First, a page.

Luis Rojas saw something in Jacob deGrom before he rose through Major League Baseball as arguably the game's best pitcher.
While deGrom was still in the minors, his earlier days with the Mets' lower-level affiliates included two stints under Rojas, who served as the manager of the Single-A Savannah Sand Gnats from 2012-14.
With deGrom coming off Tommy John surgery in 2012, he started his climb up the Mets' farm system with Rojas in Savannah, and the season there soon put him on the path to the big leagues.
"Even before that, I saw him a little bit in extended spring training, when I was the manager on the Gulf Coast, the year before that, but I never saw him pitch," Rojas said Saturday during the SNY Mets Town Hall portion of the Mets Fan Fest at Citi Field. "That next season in Savannah, when he got to the team later in the season … he was impressive.
"And immediately, he was probably the best pitcher in that league. It was something that caught everybody's eye in that league, and everything's been history -- Rookie of the Year, I think, a couple years after that and Jake has never stopped."
DeGrom went 6-3 with a 2.51 ERA and 78 strikeouts to 14 walks in 89.2 innings over 15 starts.
He gradually worked his way up through the subsequent levels and started with the Mets in 2014, going 9-6 with a 2.69 ERA and 144 strikeouts to 43 walks in 140.1 innings over 22 starts.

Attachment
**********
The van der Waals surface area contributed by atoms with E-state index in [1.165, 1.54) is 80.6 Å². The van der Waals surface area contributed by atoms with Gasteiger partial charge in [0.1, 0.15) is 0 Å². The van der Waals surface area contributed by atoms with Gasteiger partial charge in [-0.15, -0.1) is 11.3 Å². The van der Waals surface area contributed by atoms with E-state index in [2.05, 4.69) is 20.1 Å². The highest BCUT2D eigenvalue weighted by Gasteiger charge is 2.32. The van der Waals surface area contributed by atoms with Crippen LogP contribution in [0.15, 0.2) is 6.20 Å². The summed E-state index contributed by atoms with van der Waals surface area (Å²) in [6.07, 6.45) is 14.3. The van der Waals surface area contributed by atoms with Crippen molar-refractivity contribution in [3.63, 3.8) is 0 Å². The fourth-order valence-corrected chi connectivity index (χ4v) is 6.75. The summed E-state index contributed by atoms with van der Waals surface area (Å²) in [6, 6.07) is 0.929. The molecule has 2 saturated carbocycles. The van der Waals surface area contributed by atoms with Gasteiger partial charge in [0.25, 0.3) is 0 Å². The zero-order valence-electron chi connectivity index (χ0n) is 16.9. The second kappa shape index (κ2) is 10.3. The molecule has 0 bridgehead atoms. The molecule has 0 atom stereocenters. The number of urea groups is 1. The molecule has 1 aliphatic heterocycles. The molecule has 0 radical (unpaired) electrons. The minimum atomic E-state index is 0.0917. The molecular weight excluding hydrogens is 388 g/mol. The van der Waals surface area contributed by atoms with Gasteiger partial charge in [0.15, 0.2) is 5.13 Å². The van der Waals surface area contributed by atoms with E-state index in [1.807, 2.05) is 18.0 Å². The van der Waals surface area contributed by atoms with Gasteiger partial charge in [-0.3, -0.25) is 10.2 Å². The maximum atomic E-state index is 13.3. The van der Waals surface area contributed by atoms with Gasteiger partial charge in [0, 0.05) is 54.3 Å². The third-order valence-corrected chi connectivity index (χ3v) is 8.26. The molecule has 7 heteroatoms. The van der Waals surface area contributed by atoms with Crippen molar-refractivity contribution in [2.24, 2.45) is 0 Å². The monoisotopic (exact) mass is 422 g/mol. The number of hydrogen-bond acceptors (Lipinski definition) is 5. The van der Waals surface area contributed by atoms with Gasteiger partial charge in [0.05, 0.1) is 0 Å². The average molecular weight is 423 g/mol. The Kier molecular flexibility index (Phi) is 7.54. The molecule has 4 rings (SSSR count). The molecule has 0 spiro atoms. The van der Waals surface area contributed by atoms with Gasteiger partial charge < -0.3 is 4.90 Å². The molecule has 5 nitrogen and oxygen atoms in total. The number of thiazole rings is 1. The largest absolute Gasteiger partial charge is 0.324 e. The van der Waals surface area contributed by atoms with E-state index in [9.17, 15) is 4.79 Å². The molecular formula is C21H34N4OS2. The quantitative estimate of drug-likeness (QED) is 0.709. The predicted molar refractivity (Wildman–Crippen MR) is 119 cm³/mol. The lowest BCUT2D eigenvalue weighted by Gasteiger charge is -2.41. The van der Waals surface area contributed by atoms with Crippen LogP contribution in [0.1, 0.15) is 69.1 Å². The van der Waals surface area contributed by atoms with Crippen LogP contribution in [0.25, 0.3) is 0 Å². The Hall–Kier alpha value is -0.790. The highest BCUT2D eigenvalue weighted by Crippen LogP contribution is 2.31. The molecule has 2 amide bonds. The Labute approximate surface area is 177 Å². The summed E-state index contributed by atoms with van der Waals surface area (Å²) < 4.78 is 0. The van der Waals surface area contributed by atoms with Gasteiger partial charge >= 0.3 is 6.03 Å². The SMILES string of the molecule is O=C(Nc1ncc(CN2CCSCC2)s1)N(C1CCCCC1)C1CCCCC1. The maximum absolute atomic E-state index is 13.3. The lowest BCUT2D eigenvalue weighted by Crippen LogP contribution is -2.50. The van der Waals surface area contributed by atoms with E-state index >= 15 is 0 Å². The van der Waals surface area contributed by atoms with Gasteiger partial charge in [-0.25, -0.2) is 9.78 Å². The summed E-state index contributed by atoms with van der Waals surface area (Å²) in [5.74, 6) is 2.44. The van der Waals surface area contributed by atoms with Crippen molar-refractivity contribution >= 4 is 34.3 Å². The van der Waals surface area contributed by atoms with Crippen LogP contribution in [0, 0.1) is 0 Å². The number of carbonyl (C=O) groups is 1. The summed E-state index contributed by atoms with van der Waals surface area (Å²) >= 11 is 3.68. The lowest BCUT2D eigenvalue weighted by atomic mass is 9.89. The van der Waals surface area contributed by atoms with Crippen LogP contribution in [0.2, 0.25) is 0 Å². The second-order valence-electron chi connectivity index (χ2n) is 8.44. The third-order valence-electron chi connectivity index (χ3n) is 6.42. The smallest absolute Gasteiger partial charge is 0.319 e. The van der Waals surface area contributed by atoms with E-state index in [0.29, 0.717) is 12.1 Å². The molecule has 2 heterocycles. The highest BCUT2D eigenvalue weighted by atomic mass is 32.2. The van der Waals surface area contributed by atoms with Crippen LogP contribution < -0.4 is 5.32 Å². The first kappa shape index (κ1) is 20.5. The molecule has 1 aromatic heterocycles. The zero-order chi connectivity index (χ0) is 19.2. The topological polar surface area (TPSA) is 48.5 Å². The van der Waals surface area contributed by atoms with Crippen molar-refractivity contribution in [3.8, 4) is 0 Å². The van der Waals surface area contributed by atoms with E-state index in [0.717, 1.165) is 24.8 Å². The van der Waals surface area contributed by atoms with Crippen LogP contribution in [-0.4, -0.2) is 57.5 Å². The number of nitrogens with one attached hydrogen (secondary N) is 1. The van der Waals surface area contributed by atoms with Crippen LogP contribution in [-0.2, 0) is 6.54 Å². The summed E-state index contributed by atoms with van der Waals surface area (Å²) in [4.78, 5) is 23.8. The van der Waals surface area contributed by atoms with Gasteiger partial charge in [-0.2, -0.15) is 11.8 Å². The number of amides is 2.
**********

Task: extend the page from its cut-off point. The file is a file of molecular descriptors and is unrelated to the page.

DeGrom, whose development skyrocketed with consecutive NL Cy Young Awards from 2018-19, reflected on his development and how Rojas' guidance impacted him along the way.
"In 2012, that was my first team after Tommy John," deGrom said. "I went to Kingsport for, maybe, about a month and then had Tommy John and then was in extended, went to Savannah and that's where he was at. And what I remember is how much he really cared about the player and their well-being, and that's however many years (ago) and we're fortunate to have him up here this past season and felt the same way about him. He's rooting for each and every guy, wants the best and wants to help you in any way he can.
"And for me, I've been fortunate to be around a bunch of different coaches and I try to take everything I can take from whoever. You're never going to know all there is to know about this game and any time you can take bits and pieces from people and apply it to your game is a big help, and he was that way. You could approach him at any time and ask him any question, and he would answer you honestly. And you really felt like he wants the best for you, and I think that's great to have in, now, a manager."